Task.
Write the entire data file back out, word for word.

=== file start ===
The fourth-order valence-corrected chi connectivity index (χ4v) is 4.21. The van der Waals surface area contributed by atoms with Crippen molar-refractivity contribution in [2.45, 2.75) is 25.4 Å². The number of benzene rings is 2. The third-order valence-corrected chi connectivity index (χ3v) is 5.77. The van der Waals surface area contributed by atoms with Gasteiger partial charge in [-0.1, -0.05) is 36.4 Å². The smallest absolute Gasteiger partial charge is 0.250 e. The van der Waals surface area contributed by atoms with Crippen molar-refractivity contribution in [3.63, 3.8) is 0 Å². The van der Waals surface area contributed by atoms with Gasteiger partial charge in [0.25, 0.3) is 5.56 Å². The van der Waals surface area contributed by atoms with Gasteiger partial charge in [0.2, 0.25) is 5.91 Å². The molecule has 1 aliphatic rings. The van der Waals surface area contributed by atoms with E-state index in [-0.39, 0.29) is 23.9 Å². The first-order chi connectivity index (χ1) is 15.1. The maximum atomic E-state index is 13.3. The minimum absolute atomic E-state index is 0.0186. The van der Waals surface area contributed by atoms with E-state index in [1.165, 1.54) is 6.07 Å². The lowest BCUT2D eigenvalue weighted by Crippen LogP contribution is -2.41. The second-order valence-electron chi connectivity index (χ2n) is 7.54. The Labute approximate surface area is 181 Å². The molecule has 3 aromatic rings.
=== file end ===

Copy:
The fourth-order valence-corrected chi connectivity index (χ4v) is 4.21. The van der Waals surface area contributed by atoms with Crippen molar-refractivity contribution in [2.45, 2.75) is 25.4 Å². The number of benzene rings is 2. The third-order valence-corrected chi connectivity index (χ3v) is 5.77. The van der Waals surface area contributed by atoms with Gasteiger partial charge in [-0.1, -0.05) is 36.4 Å². The smallest absolute Gasteiger partial charge is 0.250 e. The van der Waals surface area contributed by atoms with Crippen molar-refractivity contribution in [3.63, 3.8) is 0 Å². The van der Waals surface area contributed by atoms with Gasteiger partial charge in [0.25, 0.3) is 5.56 Å². The van der Waals surface area contributed by atoms with Gasteiger partial charge in [0.2, 0.25) is 5.91 Å². The molecule has 1 aliphatic rings. The van der Waals surface area contributed by atoms with E-state index in [-0.39, 0.29) is 23.9 Å². The first-order chi connectivity index (χ1) is 15.1. The maximum atomic E-state index is 13.3. The minimum absolute atomic E-state index is 0.0186. The van der Waals surface area contributed by atoms with E-state index in [1.165, 1.54) is 6.07 Å². The lowest BCUT2D eigenvalue weighted by Crippen LogP contribution is -2.41. The second-order valence-electron chi connectivity index (χ2n) is 7.54. The Labute approximate surface area is 181 Å². The molecule has 3 aromatic rings.